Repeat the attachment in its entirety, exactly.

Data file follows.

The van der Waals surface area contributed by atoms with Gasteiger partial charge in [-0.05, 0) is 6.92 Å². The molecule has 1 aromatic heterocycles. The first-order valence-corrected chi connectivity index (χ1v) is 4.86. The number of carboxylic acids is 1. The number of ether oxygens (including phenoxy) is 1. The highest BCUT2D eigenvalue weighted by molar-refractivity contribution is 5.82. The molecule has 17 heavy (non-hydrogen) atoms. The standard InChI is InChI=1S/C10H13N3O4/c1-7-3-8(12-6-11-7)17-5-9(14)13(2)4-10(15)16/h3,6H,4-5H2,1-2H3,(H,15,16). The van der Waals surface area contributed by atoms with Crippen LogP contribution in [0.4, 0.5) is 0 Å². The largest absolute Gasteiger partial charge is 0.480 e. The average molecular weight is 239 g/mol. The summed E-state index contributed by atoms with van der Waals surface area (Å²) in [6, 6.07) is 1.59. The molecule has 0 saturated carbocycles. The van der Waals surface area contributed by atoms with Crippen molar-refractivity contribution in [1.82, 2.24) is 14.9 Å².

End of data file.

The van der Waals surface area contributed by atoms with Gasteiger partial charge in [-0.05, 0) is 6.92 Å². The molecule has 1 aromatic heterocycles. The first-order valence-corrected chi connectivity index (χ1v) is 4.86. The number of carboxylic acids is 1. The number of ether oxygens (including phenoxy) is 1. The highest BCUT2D eigenvalue weighted by molar-refractivity contribution is 5.82. The molecule has 17 heavy (non-hydrogen) atoms. The standard InChI is InChI=1S/C10H13N3O4/c1-7-3-8(12-6-11-7)17-5-9(14)13(2)4-10(15)16/h3,6H,4-5H2,1-2H3,(H,15,16). The van der Waals surface area contributed by atoms with Crippen LogP contribution in [0.4, 0.5) is 0 Å². The largest absolute Gasteiger partial charge is 0.480 e. The average molecular weight is 239 g/mol. The summed E-state index contributed by atoms with van der Waals surface area (Å²) in [6, 6.07) is 1.59. The molecule has 0 saturated carbocycles. The van der Waals surface area contributed by atoms with Crippen molar-refractivity contribution in [1.82, 2.24) is 14.9 Å².